In the Orthodox Church, fasting is a deeply beneficial spiritual discipline. One that carries with it various different rules determining when and how we are to fast each day. In this post, we outline those rules in as simplistic a manner as possible.
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Fasting is not legalistic
Metropolitan Kallistos Ware once said, “The rules of fasting, while they need to be taken seriously, are not to be interpreted with dour and pedantic legalism; ‘for the kingdom of God is not food and drink, but righteousness and peace and joy in the Holy Spirit’ (Rom. 14:17).” We must remember the purpose of fasting in our spiritual life and stop ourselves also from getting too legalistic when it comes to these rules.
The weeks preceding Great Lent
During the week between the Sunday of the Publican and the Pharisee and that of the Prodigal Son, there is a general dispensation from all fasting. You may eat meat and animal products, even on Wednesday and Friday of that week.
In the following week (the Week of Carnival), we keep the usual fast on Wednesday and Friday. Otherwise, there is no special fasting this week.
Then, in the final week before Great Lent begins, we fast from all meat. During this week, eggs, cheese and other dairy products are acceptable, including on Wednesday and Friday.
The seven weeks of Lent
On weekdays (Monday to Friday inclusive) during the seven weeks of Lent, the Church places restrictions both on the number of meals taken daily and on the types of food permitted; but when you do eat a meal, there is no limitation on how much you can consume at that time. We will look at the first week separately, as the rules for this week differ from the rest.
The first week of Great Lent
On weekdays in the first week, fasting is rather intense. According to the strict observance, in the first five days, one would eat only two meals total, one on Wednesday and the other on Friday. In both cases, this meal would be after the Liturgy of the Presanctified Gifts. On the other three days, those who have the strength are encouraged to keep an absolute fast; those who cannot fast this strictly may eat on Tuesday and Thursday (but not, if possible, on Monday), in the evening after Vespers. At this time, they may take bread and water (or tea/juice), but not a cooked meal. In practice today, these rules are commonly relaxed.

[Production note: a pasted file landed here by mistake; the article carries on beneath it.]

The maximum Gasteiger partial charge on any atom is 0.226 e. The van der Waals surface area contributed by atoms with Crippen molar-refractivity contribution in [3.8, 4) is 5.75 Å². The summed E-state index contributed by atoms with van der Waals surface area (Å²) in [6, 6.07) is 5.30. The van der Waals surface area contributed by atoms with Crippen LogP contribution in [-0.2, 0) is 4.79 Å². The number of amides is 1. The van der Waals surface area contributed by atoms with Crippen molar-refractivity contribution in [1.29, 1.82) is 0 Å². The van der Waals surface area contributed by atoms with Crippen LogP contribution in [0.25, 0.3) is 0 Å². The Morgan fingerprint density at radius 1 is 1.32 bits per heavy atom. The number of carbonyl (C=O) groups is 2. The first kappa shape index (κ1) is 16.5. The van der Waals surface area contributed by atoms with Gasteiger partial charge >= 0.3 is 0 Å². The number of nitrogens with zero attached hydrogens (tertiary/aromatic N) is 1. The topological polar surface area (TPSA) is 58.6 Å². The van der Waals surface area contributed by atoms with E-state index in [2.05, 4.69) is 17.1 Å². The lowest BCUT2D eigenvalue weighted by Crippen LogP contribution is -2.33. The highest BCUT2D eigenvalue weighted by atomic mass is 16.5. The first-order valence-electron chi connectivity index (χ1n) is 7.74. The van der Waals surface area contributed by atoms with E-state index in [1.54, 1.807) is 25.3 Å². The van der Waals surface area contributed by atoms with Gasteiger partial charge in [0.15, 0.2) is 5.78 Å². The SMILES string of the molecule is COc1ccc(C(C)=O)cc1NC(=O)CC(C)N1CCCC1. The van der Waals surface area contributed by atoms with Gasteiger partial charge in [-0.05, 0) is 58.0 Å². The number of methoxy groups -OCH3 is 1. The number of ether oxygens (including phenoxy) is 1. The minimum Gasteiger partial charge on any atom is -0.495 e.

At the meals on Wednesday and Friday xerophagy is prescribed. Literally this means ‘dry eating’. Strictly interpreted, it signifies that we may eat only vegetables cooked with water and salt, and also such things as fruit, nuts, bread and honey. In practice, Orthodox faithful can eat octopus and shell-fish on days of xerophagy, along with vegetable margarine and vegetable oils not made from olives. But the following categories of food are definitely excluded:
- animal products (cheese, milk, butter, eggs, lard, etc.)
- fish with backbones
- olive oil
- wine (all alcoholic drinks)
The rest of Lent
On weekdays (Monday to Friday inclusive) in the second, third, fourth, fifth and sixth weeks, traditionally one would eat one meal in the afternoon following Vespers. And at this one meal you are to observe xerophagy (see above).
Related: 5 Lessons We Can Learn From Fasting
On Saturdays and Sundays in Lent, with the exception of Holy Saturday, you may eat two main meals in the usual way, around mid-day and in the evening, with wine and olive oil; but you must fast from meat, animal products and fish on these days.
Fasting during Holy Week
Holy Monday, Tuesday, and Wednesday. On these days, there is one meal each day, with xerophagy. Some people try to keep a complete fast or eat only uncooked food, as on the opening days of the first week.